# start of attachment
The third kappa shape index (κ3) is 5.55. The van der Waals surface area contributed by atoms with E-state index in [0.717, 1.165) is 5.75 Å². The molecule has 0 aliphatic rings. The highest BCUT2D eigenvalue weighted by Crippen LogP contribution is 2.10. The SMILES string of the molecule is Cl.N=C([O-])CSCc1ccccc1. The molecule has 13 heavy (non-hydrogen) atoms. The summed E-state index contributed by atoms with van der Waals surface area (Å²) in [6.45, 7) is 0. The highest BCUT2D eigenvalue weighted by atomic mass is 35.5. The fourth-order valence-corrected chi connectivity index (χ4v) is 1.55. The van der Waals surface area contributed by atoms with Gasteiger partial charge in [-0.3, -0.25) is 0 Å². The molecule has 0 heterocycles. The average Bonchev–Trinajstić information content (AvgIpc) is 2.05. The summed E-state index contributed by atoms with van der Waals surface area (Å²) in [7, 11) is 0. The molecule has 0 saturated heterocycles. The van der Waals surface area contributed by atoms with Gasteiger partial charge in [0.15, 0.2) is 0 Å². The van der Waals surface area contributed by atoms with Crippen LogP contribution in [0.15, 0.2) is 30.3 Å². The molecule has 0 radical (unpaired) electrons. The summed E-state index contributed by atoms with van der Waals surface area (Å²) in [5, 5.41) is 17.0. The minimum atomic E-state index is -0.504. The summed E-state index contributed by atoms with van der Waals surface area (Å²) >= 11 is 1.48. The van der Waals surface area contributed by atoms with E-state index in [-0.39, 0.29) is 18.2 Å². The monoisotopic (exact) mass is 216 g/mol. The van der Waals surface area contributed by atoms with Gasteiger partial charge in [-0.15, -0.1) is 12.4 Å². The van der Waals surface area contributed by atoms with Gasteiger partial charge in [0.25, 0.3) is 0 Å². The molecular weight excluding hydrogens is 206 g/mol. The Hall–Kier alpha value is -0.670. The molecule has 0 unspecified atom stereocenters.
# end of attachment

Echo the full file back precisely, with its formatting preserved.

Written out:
The third kappa shape index (κ3) is 5.55. The van der Waals surface area contributed by atoms with E-state index in [0.717, 1.165) is 5.75 Å². The molecule has 0 aliphatic rings. The highest BCUT2D eigenvalue weighted by Crippen LogP contribution is 2.10. The SMILES string of the molecule is Cl.N=C([O-])CSCc1ccccc1. The molecule has 13 heavy (non-hydrogen) atoms. The summed E-state index contributed by atoms with van der Waals surface area (Å²) in [6.45, 7) is 0. The highest BCUT2D eigenvalue weighted by atomic mass is 35.5. The fourth-order valence-corrected chi connectivity index (χ4v) is 1.55. The van der Waals surface area contributed by atoms with Gasteiger partial charge in [-0.3, -0.25) is 0 Å². The molecule has 0 heterocycles. The average Bonchev–Trinajstić information content (AvgIpc) is 2.05. The summed E-state index contributed by atoms with van der Waals surface area (Å²) in [7, 11) is 0. The molecule has 0 saturated heterocycles. The van der Waals surface area contributed by atoms with Gasteiger partial charge in [0.15, 0.2) is 0 Å². The van der Waals surface area contributed by atoms with Crippen LogP contribution in [0.15, 0.2) is 30.3 Å². The molecule has 0 radical (unpaired) electrons. The summed E-state index contributed by atoms with van der Waals surface area (Å²) in [5, 5.41) is 17.0. The minimum atomic E-state index is -0.504. The summed E-state index contributed by atoms with van der Waals surface area (Å²) >= 11 is 1.48. The van der Waals surface area contributed by atoms with E-state index in [-0.39, 0.29) is 18.2 Å². The monoisotopic (exact) mass is 216 g/mol. The van der Waals surface area contributed by atoms with Gasteiger partial charge in [-0.15, -0.1) is 12.4 Å². The van der Waals surface area contributed by atoms with Gasteiger partial charge in [0.25, 0.3) is 0 Å². The molecular weight excluding hydrogens is 206 g/mol. The Hall–Kier alpha value is -0.670. The molecule has 0 unspecified atom stereocenters.